The authors reveal a typology of consumers based on their financial vulnerability and their experience with AFS providers. Then they present three themes relating to how the marketing practices of these providers create a positive service experience, and, in doing so, can contribute to service captivity for consumers experiencing financial vulnerability.

Research limitations/implications

The benefits derived from positive service experiences, including accessible solutions, self-esteem, and a sense of control over their financial situation, contribute to the service captivity of some consumers, rendering alternative avenues less attractive.

Practical implications

AFS providers must ensure a socially responsible approach to their marketing practices to minimize potentially harmful outcomes for consumers. However, a systems-level approach is needed to tackle the wider issue of financial precarity. Policymakers need to address the marketplace gaps, regulatory frameworks and social welfare policies that contribute to both vulnerability and captivity.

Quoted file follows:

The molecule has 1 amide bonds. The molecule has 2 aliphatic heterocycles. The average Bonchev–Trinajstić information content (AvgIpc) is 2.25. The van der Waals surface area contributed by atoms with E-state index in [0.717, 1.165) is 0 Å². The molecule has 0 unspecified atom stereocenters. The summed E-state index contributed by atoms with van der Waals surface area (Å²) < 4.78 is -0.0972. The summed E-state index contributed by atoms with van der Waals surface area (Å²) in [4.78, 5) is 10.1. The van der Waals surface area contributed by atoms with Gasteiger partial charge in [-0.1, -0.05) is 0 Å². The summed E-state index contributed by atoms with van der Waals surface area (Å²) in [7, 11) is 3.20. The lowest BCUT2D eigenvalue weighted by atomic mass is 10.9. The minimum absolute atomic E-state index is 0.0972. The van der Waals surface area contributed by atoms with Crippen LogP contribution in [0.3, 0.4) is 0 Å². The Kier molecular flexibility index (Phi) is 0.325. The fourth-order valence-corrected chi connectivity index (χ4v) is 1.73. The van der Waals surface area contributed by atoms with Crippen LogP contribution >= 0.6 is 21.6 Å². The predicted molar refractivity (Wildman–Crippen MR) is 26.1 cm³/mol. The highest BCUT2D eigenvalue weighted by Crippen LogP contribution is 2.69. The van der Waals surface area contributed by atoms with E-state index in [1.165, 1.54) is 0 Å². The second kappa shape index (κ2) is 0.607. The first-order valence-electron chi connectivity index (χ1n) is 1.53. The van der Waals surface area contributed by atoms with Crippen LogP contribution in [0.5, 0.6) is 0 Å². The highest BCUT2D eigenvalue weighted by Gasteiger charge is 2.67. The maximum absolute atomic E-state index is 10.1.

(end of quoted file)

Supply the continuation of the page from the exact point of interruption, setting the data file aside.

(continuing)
Originality/value

This research extends the understanding of service captivity by demonstrating how positive service experiences can perpetuate this situation. Further, specific solutions are proposed at each level of the service system to address service captivity in the AFS sector.

Details

Journal of Services Marketing, vol. 35 no. 6
Type: Research Article
ISSN: 0887-6045

Keywords

To view the access options for this content please click here
Article
Publication date: 1 August 2016

M. Teresa Sánchez-Martínez, Jose Sanchez-Campillo and Dolores Moreno-Herrero

This paper aims to study the financial vulnerability of the Spanish households derived from their primary residence mortgage debt payments. This paper shown as the…